The shortened season shows us that less games is more fun. Players will be able to play harder on more nights and have a better chance of being healthy in the play-offs with less games under their belt. The 70 games schedule will offset part of the added travel with the home and home games (NHLPA might like that!).

    Yes, teams (&NHL) loose revenue with a reduced game schedule (82 to 70) but if that is such a problem ad another 7 games against the other conference foes (our case agains conference 3) so you play either a home or an away game against those teams for a total of 77 (close enough to 82!).

  • BrudnySeaby

    It looks sure that there will have to be some sort of crossover from east to west if you have uneven conference numbers. I wish they still had the 1-8 seedings with each conference winner getting the 1st and 2nd seed. Let the rest of the teams seed themselves where they may.

  • JCDavies

    It sucks and i hate it.

    Just like everything else in the NHL, this new alignment & schedule is all about money; and to hell with the competitive balance or whats good for the game or what the fans want to see.

    This is a terrible idea.

    First off: From a purely competitive standpoint there should be no conferences or divisions. Every team should play each other an even amount of times and the best 16 make the playoffs. Period. Now OBViously that cant happen (im not a complete fool), but this “4 conference” nonsense is another step away from that ideal. They SHOULD be trying to find a way get MORE games against each team, not less!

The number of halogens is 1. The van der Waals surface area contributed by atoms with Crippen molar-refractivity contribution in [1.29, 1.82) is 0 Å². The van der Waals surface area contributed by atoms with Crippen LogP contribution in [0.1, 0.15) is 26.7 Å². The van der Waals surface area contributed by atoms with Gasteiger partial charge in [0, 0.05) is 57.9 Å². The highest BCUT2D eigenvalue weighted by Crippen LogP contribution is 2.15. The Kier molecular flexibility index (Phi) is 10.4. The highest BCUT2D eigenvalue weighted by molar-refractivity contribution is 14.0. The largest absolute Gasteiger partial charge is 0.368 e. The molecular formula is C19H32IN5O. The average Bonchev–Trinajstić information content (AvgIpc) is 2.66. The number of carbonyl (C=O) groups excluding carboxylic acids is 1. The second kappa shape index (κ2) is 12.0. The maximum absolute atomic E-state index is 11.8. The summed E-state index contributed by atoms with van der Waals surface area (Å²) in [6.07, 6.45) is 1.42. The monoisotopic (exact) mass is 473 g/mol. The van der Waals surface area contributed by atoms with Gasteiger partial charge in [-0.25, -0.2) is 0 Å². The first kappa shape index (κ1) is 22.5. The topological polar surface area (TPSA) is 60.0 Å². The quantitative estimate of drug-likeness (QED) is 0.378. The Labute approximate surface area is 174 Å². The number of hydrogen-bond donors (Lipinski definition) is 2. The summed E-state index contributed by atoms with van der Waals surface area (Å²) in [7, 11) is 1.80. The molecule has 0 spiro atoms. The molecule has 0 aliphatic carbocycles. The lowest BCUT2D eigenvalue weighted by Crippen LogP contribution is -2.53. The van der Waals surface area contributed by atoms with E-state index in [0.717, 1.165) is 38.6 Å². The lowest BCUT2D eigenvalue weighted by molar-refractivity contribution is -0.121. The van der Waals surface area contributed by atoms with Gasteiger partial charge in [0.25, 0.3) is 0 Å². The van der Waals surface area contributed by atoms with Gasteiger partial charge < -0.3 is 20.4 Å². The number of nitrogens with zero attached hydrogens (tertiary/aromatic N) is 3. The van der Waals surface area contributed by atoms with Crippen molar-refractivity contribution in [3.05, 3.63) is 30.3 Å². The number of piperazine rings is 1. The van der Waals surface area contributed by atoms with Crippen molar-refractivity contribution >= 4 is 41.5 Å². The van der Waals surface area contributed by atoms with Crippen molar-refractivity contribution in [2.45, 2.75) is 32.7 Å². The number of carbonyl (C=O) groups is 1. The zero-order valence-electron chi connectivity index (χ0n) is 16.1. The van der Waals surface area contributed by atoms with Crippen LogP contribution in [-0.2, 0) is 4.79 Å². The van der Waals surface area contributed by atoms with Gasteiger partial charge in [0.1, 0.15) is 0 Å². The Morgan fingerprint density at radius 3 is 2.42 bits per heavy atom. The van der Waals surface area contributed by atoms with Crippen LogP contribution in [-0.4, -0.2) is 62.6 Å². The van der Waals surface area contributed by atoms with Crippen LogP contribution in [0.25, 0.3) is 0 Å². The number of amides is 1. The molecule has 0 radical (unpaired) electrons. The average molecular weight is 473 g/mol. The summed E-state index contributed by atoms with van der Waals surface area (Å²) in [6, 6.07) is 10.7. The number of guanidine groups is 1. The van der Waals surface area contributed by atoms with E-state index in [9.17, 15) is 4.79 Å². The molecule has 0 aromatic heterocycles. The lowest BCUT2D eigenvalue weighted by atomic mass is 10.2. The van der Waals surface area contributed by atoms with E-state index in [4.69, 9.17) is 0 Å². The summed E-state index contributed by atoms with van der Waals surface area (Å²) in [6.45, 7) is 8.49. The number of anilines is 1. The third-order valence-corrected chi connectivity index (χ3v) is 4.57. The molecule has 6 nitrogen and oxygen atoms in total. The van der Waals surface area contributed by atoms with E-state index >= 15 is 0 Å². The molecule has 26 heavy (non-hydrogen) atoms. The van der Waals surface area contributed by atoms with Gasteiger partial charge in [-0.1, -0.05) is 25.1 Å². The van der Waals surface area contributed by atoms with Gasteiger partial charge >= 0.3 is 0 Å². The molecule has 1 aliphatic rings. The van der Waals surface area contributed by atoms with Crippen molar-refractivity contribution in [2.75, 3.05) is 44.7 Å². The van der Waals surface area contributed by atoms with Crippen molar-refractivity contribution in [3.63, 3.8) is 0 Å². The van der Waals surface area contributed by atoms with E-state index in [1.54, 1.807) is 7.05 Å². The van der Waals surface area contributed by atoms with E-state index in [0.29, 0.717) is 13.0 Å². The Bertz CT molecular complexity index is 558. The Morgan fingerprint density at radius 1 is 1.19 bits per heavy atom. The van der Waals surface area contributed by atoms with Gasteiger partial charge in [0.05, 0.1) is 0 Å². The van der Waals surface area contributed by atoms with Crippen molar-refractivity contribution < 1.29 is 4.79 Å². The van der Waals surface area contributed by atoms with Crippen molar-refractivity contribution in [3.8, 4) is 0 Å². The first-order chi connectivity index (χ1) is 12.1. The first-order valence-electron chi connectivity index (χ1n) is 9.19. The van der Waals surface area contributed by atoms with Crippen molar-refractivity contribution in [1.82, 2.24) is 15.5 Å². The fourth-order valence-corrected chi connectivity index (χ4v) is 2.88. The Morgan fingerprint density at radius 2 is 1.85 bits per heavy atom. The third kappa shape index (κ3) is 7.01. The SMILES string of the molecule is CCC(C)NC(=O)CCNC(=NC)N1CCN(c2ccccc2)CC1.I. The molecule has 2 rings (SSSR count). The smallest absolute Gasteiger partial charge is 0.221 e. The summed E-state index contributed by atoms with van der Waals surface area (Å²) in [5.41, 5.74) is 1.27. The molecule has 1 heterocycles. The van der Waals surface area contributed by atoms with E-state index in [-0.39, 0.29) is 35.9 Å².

Second: As a Canucks fan, Why the fudgepacker would i want to see LESS games against Chicago?!? WTF. I’m still waiting for my Boston Bruin rematch in Vancouver, and now ur taking away my Chicago games?!?! I want more Toronto, more Montreal, more Ottawa. I want 4 games against all the Canadian teams. I want the New York Rangers & the Pittsburgh Penguins. I want Detroit and Philadelphia. I Buffalo goddamnit!! (hey Christian & Cody, hows life?) I don’t care about Anaheim or Phoenix. You think i’m gonna spend $80 for a nosebleed ticket on a Tuesday night to see the Coyotes for the 12th time in 20 months? Fat fucking chance.

    This schedule is garbage.

    The NHL is a joke.

    It’s the worst run league in the world and this is just further proof, as if u needed anymore.

    Remember the lockout?

    I hate it.

    I’m out. Peace!

  • JCDavies

    I am a little disappointed with what this will probably do to the rivalry with Chicago but I’m sure another great rivalry will develop to take its place.